Sunday, December 18, 2016

Forgive me father for I have sinned... hahahahahahahah!

Let me just start by saying that most of the time I am a fairly good mother... for real. But today? I must admit that I tricked my own child because it was too easy and just too funny. So, yes, forgive me father because this incident happened on the ride home from church!

It can be challenging raising a child in an ever-consuming world of continuous electronic stimulation. With the availability iPhones, tablets, and dvd players right in the car, I can almost guarantee that having a conversation with my daughter will likely not happen. It is too tempting to have her face plastered to a screen where she can just engage in the life of someone else instead of her own.

This issue really bothers me and I try to dissuade too much electronic usage, especially during short trips in the car where my daughter and I have a moment to catch up. Some days I win the battle. Other days I lose.

This morning, before I could even shut the door and click my seat belt, the usual annoying question floated up from the third row seat. "Can I have your phone?" No please, no ma'am, no nothing.

"Why don't we talk instead?" I suggested. I had put the new Pentatonix Christmas CD in the car and heard the first funky melody of their version of "Oh Come All Ye Faithful" playing through the speakers.

"I don't want to talk," she whined.

"Don't you like this new CD?" I asked. I could tell she was enjoying it when I looked in the rear view mirror and spotted her swaying in the back seat.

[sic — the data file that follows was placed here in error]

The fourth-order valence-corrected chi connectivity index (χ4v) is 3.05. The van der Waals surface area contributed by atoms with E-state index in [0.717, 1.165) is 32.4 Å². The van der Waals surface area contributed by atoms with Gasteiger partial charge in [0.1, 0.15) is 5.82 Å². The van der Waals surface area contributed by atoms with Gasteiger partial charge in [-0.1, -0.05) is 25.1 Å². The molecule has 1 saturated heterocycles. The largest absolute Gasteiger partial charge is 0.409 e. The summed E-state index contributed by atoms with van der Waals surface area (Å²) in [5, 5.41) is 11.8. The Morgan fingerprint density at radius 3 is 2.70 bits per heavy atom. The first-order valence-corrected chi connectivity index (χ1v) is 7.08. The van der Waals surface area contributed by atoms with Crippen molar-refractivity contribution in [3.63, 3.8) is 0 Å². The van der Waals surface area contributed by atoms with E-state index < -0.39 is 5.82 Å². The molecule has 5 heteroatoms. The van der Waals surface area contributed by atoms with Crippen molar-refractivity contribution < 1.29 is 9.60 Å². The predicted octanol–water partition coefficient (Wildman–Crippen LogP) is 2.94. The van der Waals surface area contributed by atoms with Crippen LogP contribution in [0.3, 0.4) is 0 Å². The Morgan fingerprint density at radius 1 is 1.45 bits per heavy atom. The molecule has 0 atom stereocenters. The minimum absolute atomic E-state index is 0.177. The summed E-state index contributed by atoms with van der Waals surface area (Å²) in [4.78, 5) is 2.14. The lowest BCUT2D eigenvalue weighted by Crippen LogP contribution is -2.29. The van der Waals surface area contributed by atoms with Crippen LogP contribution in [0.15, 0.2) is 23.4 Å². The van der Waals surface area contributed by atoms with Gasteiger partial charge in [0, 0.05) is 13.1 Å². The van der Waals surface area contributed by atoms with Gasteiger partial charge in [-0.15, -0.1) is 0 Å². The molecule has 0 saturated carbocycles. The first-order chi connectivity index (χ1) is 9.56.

"Yeah, it's nice. Can I have your phone now?"

She had gotten to bed after eleven last night and was up at seven this morning to go to church. It was easier to give into her demands when she was tired but I was going to try one more time.

"What did you learn at children's church?"

"Nothing."

"You just sat there and did nothing for an hour?"

"No, we learned about the birth of Jesus. Can I have your phone now?"

Some days the struggle is not worth it. I begrudgingly handed her the phone and realized that I had forgotten to turn off the Bluetooth that automatically connected to my car's hands-free calling option. This is where the story gets funny.

The bellowing tones of Pentatonix are temporarily halted as Senia Mae hit the voice to text button on the Google app. After the initial Ding Dings ring through the dashboard I hear her say, "American girl doll videos" from two rows back.

The microphone is located somewhere close to the steering wheel and I am suddenly aware that it will not be able to pick up her voice from that distance. I can end her call and listen to my music with just the touch of my thumb. She'll never know it was me.

"Oh come all ye faithful, Oh come all ye faithful, Oh come all ye faithful to Bethlehem," booms out of the speakers once again. I am laughing but she doesn't notice because her face is buried in the screen. After another thirty seconds go by my music pauses and I hear the ding ding noise again.

"American girl doll videos," comes rambling from the back seat. I give it a little longer this time before I hit the end call button.

"Sing choirs of angels... sing in exultation," the female voice blares as the bass vocal hums. I am mouthing the words in the front seat while stifling my laughter. Senia Mae isn't aware that I am currently winning the battle. She thinks we are experiencing technical difficulties. I let this go on for one more round before I suggest that she type the words into the Google search field.

"Oh," she says and the phone disconnects the phone from the call.

Suddenly we are both getting what we want: me listening to my Christmas music and her watching other girls play with American Girl dolls. She won't know it was me cutting off her phone connection for a few more years at least. Is it wrong for me to want to be more interesting to my own daughter than a darn device?
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